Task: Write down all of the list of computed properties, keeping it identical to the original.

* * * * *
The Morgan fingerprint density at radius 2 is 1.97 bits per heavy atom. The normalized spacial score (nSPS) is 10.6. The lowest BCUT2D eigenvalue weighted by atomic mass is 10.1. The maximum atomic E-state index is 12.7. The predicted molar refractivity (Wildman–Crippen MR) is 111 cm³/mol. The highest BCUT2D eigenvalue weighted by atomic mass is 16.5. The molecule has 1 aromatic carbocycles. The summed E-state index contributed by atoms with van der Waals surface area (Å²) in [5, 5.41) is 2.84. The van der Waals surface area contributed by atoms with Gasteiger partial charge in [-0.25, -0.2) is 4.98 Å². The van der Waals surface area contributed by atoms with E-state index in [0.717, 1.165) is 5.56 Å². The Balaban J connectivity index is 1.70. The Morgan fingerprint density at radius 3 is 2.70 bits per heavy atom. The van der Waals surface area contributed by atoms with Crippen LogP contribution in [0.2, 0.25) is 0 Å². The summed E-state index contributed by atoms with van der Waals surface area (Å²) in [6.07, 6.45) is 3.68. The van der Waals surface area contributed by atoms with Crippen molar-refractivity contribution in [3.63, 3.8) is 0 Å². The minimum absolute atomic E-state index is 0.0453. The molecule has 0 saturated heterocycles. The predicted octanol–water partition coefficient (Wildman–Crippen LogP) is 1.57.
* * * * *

The Morgan fingerprint density at radius 2 is 1.97 bits per heavy atom. The normalized spacial score (nSPS) is 10.6. The lowest BCUT2D eigenvalue weighted by atomic mass is 10.1. The maximum atomic E-state index is 12.7. The predicted molar refractivity (Wildman–Crippen MR) is 111 cm³/mol. The highest BCUT2D eigenvalue weighted by atomic mass is 16.5. The molecule has 1 aromatic carbocycles. The summed E-state index contributed by atoms with van der Waals surface area (Å²) in [5, 5.41) is 2.84. The van der Waals surface area contributed by atoms with Gasteiger partial charge in [-0.25, -0.2) is 4.98 Å². The van der Waals surface area contributed by atoms with E-state index in [0.717, 1.165) is 5.56 Å². The Balaban J connectivity index is 1.70. The Morgan fingerprint density at radius 3 is 2.70 bits per heavy atom. The van der Waals surface area contributed by atoms with Crippen LogP contribution in [0.2, 0.25) is 0 Å². The summed E-state index contributed by atoms with van der Waals surface area (Å²) in [6.07, 6.45) is 3.68. The van der Waals surface area contributed by atoms with Crippen molar-refractivity contribution in [3.63, 3.8) is 0 Å². The minimum absolute atomic E-state index is 0.0453. The molecule has 0 saturated heterocycles. The predicted octanol–water partition coefficient (Wildman–Crippen LogP) is 1.57.